North Dakota






Ohio/ Pennsylvania/
West Virginia









Rig counts have remained relatively consistent in gas plays but have declined dramatically in oil-based areas. Texas alone has dropped 358 rigs, or roughly 40% of its fleet, since December 5, 2014, while North Dakota has laid down 75 rigs (42%) in the same time frame. Whitmarsh said the industry is also noticing a slowdown in Canada and expects “weak” results in Q2’15.

Long Term Outlook Unclear

Even though the newest rigs to the fleet offer upside to E&Ps, their presence does not affect the industry’s bottom line: Contracts.

“Operators are slashing their capital spending commitments and are shutting rigs based on the lack of term contracts rather than on the quality of the rigs or the drilling performance,” said Petrello of Nabors.

Drilling companies were extremely guarded in their outlook on their respective calls. Patterson-UTI declined to provide any detail on rigs that were being shelved. “Everything is dynamic at this point,” was the extent on which Siegel elaborated.

Trinidad Drilling offered a light at the end of the tunnel approach in reference to the falling rig counts, saying reductions have slowed. “We are getting a lot more stability than we’ve seen at the end of December or the start of January,” said Whitmarsh. “Are we completely finished? I’m not 100% sure of that, but we’re definitely getting much more comfortable where we are now.”

Stability is a welcome sign to what has been an extremely volatile industry in recent months, but contractors, producers and operators alike are all waiting for the next step of price recovery. When that step occurs, however, cannot be determined. Petrello and his colleagues at Nabors are cautiously optimistic. “We are not counting on a V [shaped recovery], and all the plans we’re making is for an extended period of rebound,” he said. “We think by the end of the summer, things should sort themselves out, but we don’t see a quick read this year… So, I would say, [this will last] well into next year.”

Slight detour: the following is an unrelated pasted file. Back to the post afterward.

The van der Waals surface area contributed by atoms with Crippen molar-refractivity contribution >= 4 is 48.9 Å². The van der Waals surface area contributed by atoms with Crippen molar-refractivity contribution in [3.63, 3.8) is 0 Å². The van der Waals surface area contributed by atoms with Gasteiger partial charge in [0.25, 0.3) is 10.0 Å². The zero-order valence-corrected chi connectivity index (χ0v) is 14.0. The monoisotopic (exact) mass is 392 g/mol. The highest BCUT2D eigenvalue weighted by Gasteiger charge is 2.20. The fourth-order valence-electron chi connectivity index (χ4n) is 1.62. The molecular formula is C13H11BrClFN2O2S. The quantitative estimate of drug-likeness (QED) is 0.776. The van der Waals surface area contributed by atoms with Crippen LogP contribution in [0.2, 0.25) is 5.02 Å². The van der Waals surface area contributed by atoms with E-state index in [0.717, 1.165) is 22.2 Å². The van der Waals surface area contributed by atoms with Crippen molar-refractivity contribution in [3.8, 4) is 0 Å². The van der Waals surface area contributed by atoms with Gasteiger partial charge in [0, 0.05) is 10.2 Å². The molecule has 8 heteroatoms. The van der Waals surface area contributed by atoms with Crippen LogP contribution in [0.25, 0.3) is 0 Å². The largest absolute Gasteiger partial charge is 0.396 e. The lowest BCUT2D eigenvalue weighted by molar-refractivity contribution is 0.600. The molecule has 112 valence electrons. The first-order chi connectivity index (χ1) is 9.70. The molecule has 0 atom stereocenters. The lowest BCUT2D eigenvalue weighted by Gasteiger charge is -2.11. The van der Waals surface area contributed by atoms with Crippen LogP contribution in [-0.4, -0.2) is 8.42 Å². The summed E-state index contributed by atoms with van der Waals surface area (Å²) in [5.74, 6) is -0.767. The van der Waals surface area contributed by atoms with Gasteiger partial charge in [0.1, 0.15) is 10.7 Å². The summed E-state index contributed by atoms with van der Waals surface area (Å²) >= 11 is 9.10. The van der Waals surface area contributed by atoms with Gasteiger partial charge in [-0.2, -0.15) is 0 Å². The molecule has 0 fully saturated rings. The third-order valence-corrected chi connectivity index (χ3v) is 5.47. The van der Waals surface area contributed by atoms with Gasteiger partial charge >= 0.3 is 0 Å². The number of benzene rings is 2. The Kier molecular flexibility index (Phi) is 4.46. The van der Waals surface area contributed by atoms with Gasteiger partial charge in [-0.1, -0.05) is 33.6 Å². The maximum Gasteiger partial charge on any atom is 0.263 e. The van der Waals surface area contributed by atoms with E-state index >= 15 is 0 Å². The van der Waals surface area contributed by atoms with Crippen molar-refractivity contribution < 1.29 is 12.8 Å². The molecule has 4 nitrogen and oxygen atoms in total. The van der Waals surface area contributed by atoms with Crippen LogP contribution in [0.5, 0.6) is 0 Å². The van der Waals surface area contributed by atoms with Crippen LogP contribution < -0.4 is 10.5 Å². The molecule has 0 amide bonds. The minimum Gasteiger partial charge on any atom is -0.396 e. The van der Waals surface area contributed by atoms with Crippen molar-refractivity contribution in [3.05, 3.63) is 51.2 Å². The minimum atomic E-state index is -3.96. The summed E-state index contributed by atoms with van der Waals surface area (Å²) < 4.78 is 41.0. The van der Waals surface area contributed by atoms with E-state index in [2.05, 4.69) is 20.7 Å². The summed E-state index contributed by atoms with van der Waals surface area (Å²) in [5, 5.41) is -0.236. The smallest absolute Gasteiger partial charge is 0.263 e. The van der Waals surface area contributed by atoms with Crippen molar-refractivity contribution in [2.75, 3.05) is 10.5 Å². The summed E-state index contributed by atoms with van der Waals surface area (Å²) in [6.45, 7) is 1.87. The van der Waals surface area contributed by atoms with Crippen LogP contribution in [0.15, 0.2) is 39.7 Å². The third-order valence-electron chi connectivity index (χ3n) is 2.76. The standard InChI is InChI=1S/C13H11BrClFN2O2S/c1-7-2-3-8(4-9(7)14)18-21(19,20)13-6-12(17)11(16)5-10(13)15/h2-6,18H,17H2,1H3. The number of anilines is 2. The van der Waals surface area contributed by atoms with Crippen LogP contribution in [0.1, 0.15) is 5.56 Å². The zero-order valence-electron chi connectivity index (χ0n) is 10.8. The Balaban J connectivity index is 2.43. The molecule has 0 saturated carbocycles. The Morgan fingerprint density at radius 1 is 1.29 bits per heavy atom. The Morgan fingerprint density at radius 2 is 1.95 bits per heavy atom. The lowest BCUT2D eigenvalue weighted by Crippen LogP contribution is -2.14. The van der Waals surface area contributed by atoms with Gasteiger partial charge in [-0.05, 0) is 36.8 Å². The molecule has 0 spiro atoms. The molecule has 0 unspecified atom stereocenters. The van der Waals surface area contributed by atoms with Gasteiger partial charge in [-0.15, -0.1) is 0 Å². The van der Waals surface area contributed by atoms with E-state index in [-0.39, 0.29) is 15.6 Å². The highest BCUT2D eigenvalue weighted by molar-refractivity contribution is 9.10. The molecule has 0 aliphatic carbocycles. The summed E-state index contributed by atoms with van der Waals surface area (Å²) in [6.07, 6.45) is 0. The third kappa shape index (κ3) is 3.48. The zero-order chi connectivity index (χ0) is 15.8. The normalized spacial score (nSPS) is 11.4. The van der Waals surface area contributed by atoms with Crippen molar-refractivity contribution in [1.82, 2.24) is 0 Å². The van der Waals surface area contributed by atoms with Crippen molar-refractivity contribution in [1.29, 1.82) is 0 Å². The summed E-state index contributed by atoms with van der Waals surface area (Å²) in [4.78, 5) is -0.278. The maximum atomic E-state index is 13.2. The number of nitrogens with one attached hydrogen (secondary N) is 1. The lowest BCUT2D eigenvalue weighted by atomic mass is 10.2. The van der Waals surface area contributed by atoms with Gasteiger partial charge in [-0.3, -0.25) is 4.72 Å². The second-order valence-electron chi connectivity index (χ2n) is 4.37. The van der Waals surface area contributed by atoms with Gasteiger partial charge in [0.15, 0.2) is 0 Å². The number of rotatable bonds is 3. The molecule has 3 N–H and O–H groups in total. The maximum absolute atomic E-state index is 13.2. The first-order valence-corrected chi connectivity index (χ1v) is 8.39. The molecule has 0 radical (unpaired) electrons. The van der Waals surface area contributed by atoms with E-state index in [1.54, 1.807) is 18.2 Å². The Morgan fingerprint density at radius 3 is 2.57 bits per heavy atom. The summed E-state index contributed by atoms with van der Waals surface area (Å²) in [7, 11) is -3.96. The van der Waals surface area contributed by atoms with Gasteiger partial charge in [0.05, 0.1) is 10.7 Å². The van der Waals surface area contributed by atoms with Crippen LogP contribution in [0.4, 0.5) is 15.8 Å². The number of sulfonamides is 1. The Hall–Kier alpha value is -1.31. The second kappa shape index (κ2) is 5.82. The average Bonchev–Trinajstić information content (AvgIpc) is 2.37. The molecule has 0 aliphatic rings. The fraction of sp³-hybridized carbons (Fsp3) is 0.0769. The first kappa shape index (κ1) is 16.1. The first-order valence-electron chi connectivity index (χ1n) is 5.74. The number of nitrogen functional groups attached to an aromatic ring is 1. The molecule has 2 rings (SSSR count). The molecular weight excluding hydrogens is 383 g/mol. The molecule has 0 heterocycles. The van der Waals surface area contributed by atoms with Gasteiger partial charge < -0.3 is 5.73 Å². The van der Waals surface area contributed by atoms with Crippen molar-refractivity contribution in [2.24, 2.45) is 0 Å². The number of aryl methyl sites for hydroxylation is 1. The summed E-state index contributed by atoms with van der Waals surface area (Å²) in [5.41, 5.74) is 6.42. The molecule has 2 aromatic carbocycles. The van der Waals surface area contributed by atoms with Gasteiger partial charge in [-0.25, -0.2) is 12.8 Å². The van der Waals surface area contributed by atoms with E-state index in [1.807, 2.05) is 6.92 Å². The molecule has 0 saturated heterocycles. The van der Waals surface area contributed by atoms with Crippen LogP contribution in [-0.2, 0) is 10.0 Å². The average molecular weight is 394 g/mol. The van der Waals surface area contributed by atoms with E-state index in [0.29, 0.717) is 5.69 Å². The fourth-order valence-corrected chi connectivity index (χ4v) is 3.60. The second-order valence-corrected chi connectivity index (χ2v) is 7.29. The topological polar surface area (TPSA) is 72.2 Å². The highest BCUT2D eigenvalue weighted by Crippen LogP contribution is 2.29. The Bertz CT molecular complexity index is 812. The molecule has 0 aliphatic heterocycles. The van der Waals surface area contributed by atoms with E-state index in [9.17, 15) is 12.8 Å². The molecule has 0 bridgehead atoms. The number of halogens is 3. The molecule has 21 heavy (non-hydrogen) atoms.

Important disclosures: The information provided herein is believed to be reliable; however, EnerCom, Inc. makes no representation or warranty as to its completeness or accuracy. EnerCom’s conclusions are based upon information gathered from sources deemed to be reliable. This note is not intended as an offer or solicitation for the purchase or sale of any security or financial instrument of any company mentioned in this note. This note was prepared for general circulation and does not provide investment recommendations specific to individual investors. All readers of the note must make their own investment decisions based upon their specific investment objectives and financial situation utilizing their own financial advisors as they deem necessary. Investors should consider a company’s entire financial and operational structure in making any investment decisions. Past performance of any company discussed in this note should not be taken as an indication or guarantee of future results. EnerCom is a multi-disciplined management consulting services firm that regularly intends to seek business, or currently may be undertaking business, with companies covered on Oil & Gas 360®, and thereby seeks to receive compensation from these companies for its services. In addition, EnerCom, or its principals or employees, may have an economic interest in any of these companies. As a result, readers of EnerCom’s Oil & Gas 360® should be aware that the firm may have a conflict of interest that could affect the objectivity of this note. The company or companies covered in this note did not review the note prior to publication. EnerCom, or its principals or employees, may have an economic interest in any of the companies covered in this report or on Oil & Gas 360®. As a result, readers of EnerCom’s reports or Oil & Gas 360® should be aware that the firm may have a conflict of interest that could affect the objectivity of this report.

Legal Notice